Caremark International last week said it plans to alter its business relationships with physicians to comply with a soon-to-be-implemented federal law intended to prevent abuse of patient referrals.
Beginning Jan. 1, 1995, the alternate-site provider will not enter into or continue any financial relationship with physicians unless that relationship is fully consistent with terms of a new federal law, known as the "Stark law," the company said. The law bars physicians from owning medical facilities and services to which they refer Medicare and Medi-caid patients.
The news comes one week after a Columbus, Ohio, physician with ties to Caremark was indicted by a grand jury in Columbus for allegedly accepting $134,600 in illegal kickbacks for referring patients.
In August, Caremark was indicted along with five others, including a physician, for allegedly participating in a $1.1 million illegal kickback scheme in Minneapolis.
Caremark also is the subject of an ongoing criminal investigation by HHS' inspector general's office, the Justice Department, the FBI and the U.S. attorney general's office.
The company has been named in a growing number of civil lawsuits filed by company shareholders and former patients as well. Caremark has denied any wrongdoing throughout the investigations.
The Sept. 27 policy announcement came on the same day that another alternate-site concern, T2 Medical, agreed to pay $500,000 and change its business relationships with physicians as part of a major settlement with federal officials (See story, p. 58).
Caremark said in a press release last week that it will go beyond the Stark law-which only applies to Medicare and Medicaid reimbursement-and apply its new corporate policy to private insurers as well.
"By extending Stark provisions to all payers, we stay ahead of changing regulations and set the highest possible example for our industry to emulate," said Lance Piccolo, Caremark's chairman and chief executive officer.
In addition, Caremark said it will establish an independent not-for-profit foundation to carry out its general purpose research grant, endowment and charitable giving program.
The new program will begin during the first quarter of fiscal 1995, the company said.
The new policy change isn't tied to the legal controversies surrounding the company, Caremark spokesman Les Jacobson said.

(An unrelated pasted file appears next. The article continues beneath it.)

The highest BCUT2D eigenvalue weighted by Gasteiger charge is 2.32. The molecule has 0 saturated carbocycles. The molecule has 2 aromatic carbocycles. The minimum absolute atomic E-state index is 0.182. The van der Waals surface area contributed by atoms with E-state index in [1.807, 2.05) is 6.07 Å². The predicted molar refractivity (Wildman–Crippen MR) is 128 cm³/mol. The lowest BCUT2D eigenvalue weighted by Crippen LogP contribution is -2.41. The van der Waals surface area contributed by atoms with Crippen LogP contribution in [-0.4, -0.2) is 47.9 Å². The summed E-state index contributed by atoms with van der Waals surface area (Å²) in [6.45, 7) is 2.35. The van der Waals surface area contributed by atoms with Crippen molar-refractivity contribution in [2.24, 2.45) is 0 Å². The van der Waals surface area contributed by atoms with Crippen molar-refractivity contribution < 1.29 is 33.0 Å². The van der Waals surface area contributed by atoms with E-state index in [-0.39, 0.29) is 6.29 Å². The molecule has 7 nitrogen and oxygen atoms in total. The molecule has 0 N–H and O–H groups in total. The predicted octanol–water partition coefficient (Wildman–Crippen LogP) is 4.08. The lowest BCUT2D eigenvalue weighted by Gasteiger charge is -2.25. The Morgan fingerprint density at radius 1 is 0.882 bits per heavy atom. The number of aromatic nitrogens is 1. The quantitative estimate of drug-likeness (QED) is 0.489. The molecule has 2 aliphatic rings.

"(The policy change) has been under consideration for some months now," Mr. Jacobson said. Any discussions of the policy change had preceded the recent indictments involving Caremark, he said.
As for its timing, the announcement provides Caremark physicians-many of whom have 90-day notification clauses in their contracts with the company-with enough time to mull over the changes before renewing or cutting ties with the company in January, he said.
Caremark's decision to change its business arrangements with physicians to comply with the new federal law isn't the first time the company has changed its corporate policy with regard to physicians.
In a similar policy change in September 1991, Caremark said it would discontinue its fee-for-service arrangements with physicians in order to comply with federal "safe harbor" laws enacted in July of that year.
In that case, Caremark's self-imposed policy change came about after it was revealed that federal authorities were investigating the Northbrook, Ill.-based healthcare giant for allegedly paying illegal kickbacks to physicians.
Authorities at that time were trying to determine whether weekly consulting fees ranging from $12 to $150 per week paid to Caremark physicians were legitimate compensation for services rendered, or if they were merely kickbacks given to physicians in return for patient referrals to the company.
More recently, federal authorities in the Minneapolis indictment of Caremark alleged that the company invested $100,000 in Minneapolis physician David Brown, M.D., through bogus research grants and received a return on investment of $4.4 million in patient referral revenues (Aug. 8, p. 4).
Anti-kickback provisions of the Medicare and Medicaid fraud and abuse laws bar any form of remuneration to induce patient referrals. Criminal violations are punishable by fines and possible imprisonment. Civil violations are punishable by expulsion from the Medicare and Medicaid programs.
In 1993, approximately 14% of Caremark's revenues, or $250 million, came directly from Medicare and Medicaid patients.